In Europe and worldwide, citizen science is a growing field of research and citizen science programs have gained recognition across policy and scientists communities. Launched in 2020, the eu-citizen.science platform – an online community for sharing projects, resources, and tools – was a starting point in strengthening current citizen science initiatives. It has begun to build a solid community of stakeholders that are active in citizen science (including universities, non-governmental organisations, local authorities and museums). The European Citizen Science project, which has received funding from the European Commission earlier this year, will build on this community to position Europe as a leader in citizen science. The project aims to empower the European citizen science community while strengthening the links and collaboration between existing citizen science initiatives. Other objectives are to increase the participation of citizens from all walks of life, raise awareness, support and mainstream citizen science among new actors, new territories and scientific fields. A key point is empowerment : “an approach that enables communities – regardless of their location, background, culture or literacy levels – to take the lead in research that’s directly relevant to them.”, as described by Pr Muki Haklay (University College of London) who led the project design and submission for the Learning Planet Institute.
The Learning Planet Institute main involvement will be creating the European citizen science academy where at least 19 new training courses will be developed on various aspects of citizen science. The Institute will develop high quality resources, activities and training events aimed at improving skills and knowledge for citizen science practitioners, civil society, public authorities, businesses, (in)formal and education establishments, and research funding and performing organizations.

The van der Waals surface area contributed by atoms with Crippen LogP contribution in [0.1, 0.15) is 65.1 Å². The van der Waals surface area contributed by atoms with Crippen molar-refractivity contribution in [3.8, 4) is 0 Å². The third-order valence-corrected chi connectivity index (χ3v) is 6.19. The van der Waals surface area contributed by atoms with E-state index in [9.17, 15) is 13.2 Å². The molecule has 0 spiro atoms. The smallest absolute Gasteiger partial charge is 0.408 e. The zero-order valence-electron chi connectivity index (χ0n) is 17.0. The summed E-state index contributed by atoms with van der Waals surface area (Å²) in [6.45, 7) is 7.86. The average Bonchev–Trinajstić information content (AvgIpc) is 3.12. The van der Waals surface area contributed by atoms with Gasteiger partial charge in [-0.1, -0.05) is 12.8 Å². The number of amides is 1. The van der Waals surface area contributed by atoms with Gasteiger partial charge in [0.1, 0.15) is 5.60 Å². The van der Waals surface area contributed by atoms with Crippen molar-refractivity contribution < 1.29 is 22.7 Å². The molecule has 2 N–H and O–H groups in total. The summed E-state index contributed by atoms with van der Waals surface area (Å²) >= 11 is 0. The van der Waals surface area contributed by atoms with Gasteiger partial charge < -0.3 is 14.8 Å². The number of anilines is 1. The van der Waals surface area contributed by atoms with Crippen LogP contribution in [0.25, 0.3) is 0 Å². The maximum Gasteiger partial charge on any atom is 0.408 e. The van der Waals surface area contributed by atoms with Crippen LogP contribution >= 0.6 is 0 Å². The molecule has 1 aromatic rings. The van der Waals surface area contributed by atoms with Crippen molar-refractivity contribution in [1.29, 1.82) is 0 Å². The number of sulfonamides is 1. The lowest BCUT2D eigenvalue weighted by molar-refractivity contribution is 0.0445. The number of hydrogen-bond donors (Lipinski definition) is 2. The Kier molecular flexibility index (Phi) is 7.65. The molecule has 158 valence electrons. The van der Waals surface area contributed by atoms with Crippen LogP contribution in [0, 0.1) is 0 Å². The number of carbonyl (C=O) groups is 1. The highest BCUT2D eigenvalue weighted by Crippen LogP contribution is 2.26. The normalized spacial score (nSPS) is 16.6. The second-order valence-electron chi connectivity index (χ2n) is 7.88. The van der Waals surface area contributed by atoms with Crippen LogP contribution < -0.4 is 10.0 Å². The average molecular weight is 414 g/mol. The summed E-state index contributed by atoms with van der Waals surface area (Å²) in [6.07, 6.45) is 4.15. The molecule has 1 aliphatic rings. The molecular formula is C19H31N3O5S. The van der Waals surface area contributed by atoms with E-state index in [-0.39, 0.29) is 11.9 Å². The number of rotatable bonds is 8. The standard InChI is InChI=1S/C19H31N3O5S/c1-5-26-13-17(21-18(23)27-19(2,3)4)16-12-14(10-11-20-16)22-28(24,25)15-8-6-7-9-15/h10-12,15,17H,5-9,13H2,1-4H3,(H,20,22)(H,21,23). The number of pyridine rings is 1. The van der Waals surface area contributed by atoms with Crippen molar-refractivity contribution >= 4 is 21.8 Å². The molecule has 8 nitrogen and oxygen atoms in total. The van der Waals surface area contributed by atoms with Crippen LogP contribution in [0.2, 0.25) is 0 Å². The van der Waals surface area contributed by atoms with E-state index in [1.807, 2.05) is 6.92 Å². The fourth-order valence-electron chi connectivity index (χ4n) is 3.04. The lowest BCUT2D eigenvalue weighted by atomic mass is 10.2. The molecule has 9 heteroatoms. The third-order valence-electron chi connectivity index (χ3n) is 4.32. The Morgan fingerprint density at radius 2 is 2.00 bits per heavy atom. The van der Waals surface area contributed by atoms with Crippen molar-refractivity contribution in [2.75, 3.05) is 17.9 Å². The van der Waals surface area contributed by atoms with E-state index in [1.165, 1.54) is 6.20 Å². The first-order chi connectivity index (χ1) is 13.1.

European Citizen Science will engage with citizens through co-design activities and community engagement events to create the citizen science community of the future, putting special emphasis on fostering inclusiveness, gender equality and openness. Citizen science is also a powerful approach to support the SDGs and to act together for a liveable future. Through participatory activities and mutual learning, the program will bring together policy makers with the citizen science and SDGs community to serve as an incubator for new ideas for the world’s urgent problems. The European Citizen Science consortium, composed of 12 partners and 9 Affiliated entities covering 15 countries, strongly believe that open, citizen science is the future of science across Europe. The project aims to extend its impact beyond Europe by exchanging with citizen science networks worldwide and working closely with the Global Citizen Science Partnership, a network-of-networks that seeks to promote and advance citizen science for a sustainable world.
An article co-written by Sophie Vo and the Learning Planet Institute teams